Garmin is holding a narrow 8 nautical mile lead over ClipperTelemed+ in the final 650 NMs of the race to New York on Day 6 of the LMAX Exchange – RACE of THE AMERICAS.

The crews are focused on constant trimming of spinnakers and boat speed as they head downwind in the steady Atlantic Trade Winds. Many of the yachts remain within close AIS (Automatic Identification System) range of each other, making for an ultra-competitive contest.

Visit Seattle is holding on to its third-place position with closest rival GREAT Britain some 50 NMs behind in fourth, just ahead of Da Nang – Viet Nam in fifth.

The yachts will start the Ocean Sprint section of the course today, aiming for the two extra bonus points on offer for completing the time trial the quickest.

A tropical low pressure system is forecast to pass over the fleet tomorrow afternoon local time, bringing sustained winds of around 50 knots, and gusts of 60 to 70 knots predicted by Simon Rowell, the Clipper Race’s Meteorologist.

The front and how the crews weather the storm could likely decide the final leaderboard positions.

Ash Skett, Skipper of Garmin, said his team had been kept on its toes with variable wind direction and strengths to maintain its lead.

“With ClipperTelemed+ putting in some impressive distances and closing the gap, for us it's all about boat speed and focus, a lot can happen in the remaining 700NM of this race.

“Tomorrow we will begin preparations for a visit from Colin. Colin is a tropical revolving storm and he will be arriving from the Gulf of Mexico in a furious mood. Storm force winds are the least that we can expect when he's overhead on Tuesday, but at least they should mostly give us a shove in the right direction. At our current speed, I'm hoping we can squeeze ahead of it before the worst hits,” Ash added.

Max Stunell, Skipper of PSP Logistics, in tenth place, described a good day’s racing under the lightweight spinnaker in his report today, adding final positions could still change dramatically.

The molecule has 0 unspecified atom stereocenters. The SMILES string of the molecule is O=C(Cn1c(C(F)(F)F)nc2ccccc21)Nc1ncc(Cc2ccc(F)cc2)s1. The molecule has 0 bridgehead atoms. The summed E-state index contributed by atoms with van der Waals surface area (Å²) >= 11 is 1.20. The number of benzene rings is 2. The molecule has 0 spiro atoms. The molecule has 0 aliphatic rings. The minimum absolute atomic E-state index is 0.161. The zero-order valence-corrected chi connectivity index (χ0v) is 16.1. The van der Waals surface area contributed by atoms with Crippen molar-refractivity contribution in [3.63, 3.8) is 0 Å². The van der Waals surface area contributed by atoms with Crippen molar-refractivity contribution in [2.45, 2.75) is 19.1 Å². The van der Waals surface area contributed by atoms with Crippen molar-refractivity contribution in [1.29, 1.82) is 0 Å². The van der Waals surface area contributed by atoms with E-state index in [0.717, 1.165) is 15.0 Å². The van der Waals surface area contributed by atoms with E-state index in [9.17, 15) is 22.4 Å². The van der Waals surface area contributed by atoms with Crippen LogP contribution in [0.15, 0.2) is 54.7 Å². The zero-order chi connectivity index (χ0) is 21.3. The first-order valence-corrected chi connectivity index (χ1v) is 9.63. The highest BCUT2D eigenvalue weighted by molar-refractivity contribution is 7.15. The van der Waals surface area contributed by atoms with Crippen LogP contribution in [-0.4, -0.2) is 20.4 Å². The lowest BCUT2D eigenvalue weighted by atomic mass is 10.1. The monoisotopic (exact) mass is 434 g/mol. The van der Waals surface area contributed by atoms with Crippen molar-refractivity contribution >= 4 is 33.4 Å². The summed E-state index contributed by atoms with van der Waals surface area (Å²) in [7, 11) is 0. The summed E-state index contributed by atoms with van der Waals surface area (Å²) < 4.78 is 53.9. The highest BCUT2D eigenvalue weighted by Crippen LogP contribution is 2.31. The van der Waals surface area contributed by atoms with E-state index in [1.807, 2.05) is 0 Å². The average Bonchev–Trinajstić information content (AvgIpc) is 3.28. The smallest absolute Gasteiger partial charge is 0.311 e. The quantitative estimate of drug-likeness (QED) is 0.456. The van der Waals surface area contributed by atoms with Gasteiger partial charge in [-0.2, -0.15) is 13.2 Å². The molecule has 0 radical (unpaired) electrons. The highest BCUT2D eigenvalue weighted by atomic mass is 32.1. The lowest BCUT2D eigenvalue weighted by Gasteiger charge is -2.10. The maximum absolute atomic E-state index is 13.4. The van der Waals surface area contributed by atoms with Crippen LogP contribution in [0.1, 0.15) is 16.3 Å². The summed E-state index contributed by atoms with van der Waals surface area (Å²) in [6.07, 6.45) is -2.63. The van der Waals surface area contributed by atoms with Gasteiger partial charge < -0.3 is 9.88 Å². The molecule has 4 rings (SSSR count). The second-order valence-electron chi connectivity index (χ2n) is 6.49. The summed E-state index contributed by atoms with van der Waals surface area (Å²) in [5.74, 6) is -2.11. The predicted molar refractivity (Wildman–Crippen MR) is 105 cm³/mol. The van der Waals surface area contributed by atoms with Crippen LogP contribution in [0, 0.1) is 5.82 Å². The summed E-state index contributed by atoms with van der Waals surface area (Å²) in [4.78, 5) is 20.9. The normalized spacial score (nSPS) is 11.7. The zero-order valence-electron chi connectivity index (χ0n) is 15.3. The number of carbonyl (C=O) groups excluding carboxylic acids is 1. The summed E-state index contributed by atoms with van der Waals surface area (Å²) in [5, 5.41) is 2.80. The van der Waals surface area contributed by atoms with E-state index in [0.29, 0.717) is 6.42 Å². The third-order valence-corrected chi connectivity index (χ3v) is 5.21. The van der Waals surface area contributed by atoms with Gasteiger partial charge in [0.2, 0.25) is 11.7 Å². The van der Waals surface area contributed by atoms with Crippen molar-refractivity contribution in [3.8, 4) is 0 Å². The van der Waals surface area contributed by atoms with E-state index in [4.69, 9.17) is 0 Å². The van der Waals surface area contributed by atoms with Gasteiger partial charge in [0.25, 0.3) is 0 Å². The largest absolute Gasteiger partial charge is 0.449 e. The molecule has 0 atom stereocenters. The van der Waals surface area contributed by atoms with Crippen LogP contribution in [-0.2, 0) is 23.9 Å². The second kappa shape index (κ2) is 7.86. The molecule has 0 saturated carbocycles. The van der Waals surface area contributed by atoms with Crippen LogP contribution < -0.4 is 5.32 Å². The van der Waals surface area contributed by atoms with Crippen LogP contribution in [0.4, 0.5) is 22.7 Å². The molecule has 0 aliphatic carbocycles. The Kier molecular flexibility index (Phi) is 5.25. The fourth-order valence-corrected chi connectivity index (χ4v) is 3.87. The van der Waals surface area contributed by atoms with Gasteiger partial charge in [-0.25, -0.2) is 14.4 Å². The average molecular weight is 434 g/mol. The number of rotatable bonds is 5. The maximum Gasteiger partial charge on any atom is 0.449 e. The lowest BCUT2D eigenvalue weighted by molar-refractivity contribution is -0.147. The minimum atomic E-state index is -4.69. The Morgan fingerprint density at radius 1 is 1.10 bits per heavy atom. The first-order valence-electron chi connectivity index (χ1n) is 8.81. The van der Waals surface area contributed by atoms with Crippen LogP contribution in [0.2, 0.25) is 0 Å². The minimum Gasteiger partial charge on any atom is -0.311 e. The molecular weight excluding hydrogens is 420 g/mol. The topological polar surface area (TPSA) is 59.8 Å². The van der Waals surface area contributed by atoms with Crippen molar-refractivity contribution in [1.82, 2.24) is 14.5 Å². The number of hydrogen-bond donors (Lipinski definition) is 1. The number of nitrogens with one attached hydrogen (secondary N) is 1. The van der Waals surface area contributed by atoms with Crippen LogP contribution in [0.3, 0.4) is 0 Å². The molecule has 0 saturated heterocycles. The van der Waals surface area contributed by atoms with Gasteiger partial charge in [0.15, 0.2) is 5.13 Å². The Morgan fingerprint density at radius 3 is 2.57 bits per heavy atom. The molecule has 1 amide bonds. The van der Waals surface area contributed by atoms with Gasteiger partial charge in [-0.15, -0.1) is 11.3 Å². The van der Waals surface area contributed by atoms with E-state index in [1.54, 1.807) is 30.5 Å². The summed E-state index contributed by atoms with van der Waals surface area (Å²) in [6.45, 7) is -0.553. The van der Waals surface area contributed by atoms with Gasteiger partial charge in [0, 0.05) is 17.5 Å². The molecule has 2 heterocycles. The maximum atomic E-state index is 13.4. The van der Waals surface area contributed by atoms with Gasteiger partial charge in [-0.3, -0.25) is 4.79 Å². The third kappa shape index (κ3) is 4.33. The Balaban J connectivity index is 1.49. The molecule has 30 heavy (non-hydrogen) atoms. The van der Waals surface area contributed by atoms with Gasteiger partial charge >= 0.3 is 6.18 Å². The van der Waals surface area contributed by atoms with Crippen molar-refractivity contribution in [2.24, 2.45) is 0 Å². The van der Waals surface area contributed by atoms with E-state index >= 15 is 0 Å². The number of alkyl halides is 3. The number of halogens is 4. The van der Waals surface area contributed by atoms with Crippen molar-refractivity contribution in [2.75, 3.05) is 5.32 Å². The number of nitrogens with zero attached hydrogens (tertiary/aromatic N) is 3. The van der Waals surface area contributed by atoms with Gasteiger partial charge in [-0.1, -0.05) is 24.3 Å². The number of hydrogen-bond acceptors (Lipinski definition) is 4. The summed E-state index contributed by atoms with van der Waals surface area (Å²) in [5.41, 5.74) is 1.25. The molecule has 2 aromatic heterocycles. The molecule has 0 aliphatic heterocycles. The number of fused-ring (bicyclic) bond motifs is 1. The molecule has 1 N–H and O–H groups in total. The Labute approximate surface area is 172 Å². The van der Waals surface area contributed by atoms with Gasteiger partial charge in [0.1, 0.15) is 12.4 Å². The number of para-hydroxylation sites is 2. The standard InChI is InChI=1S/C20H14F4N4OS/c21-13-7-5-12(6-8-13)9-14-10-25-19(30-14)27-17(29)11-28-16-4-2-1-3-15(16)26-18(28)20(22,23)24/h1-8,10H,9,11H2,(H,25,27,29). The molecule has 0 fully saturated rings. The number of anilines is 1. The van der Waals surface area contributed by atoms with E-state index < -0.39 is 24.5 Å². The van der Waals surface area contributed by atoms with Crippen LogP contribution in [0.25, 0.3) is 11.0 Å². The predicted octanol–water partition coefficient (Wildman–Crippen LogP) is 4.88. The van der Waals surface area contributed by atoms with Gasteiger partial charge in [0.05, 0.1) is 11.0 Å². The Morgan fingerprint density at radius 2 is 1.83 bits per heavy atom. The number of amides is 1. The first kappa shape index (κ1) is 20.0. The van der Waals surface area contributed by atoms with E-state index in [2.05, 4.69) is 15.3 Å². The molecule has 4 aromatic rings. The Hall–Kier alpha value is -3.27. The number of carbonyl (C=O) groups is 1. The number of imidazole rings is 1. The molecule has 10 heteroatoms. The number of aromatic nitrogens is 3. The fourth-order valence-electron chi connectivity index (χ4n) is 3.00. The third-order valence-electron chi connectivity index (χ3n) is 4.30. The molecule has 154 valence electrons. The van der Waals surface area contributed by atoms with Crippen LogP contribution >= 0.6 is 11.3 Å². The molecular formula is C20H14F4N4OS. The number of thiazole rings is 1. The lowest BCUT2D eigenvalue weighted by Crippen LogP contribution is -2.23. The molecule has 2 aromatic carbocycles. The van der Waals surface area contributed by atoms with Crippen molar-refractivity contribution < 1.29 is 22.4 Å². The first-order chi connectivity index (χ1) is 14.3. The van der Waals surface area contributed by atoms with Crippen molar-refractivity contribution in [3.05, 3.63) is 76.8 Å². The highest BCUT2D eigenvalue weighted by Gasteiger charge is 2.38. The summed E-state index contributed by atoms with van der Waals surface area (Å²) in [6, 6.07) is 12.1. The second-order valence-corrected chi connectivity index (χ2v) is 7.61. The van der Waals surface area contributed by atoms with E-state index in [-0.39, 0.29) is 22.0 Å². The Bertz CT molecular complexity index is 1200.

“What has made it even more enjoyable is that both LMAX Exchange and Derry~Londonderry~Doire have been within AIS contact all day.

“I suspect what has been enjoyable for us has made it far less so for them. With the distances involved and the speed we are currently making, all it will take to go from last to fourth is a favourable squall cloud. With all that's separating us from New York being 700 NMs or so and a band of strong weather travelling north east from the Gulf of Mexico, the race isn't over yet,” Max added.

In his daily weather forecast, Meteorologist Simon Rowell added that in between now and TS Colin hitting, the teams should see the classic signs of an incoming low.

“The wind should gradually veer south then south west and increase, and there should be clouds coming in from the west, getting lower and darker as the front itself approaches. The northern boats may actually get on the north side of this system. It’s quite a strong low and may have other ideas, so keeping a good record of the visual signs is vital to check its track,” Simon added.

What will the storm bring and how will it affect the Ocean Sprint? Follow all the action on the Race Viewer here. *All positions correct as of 1000 UTC.

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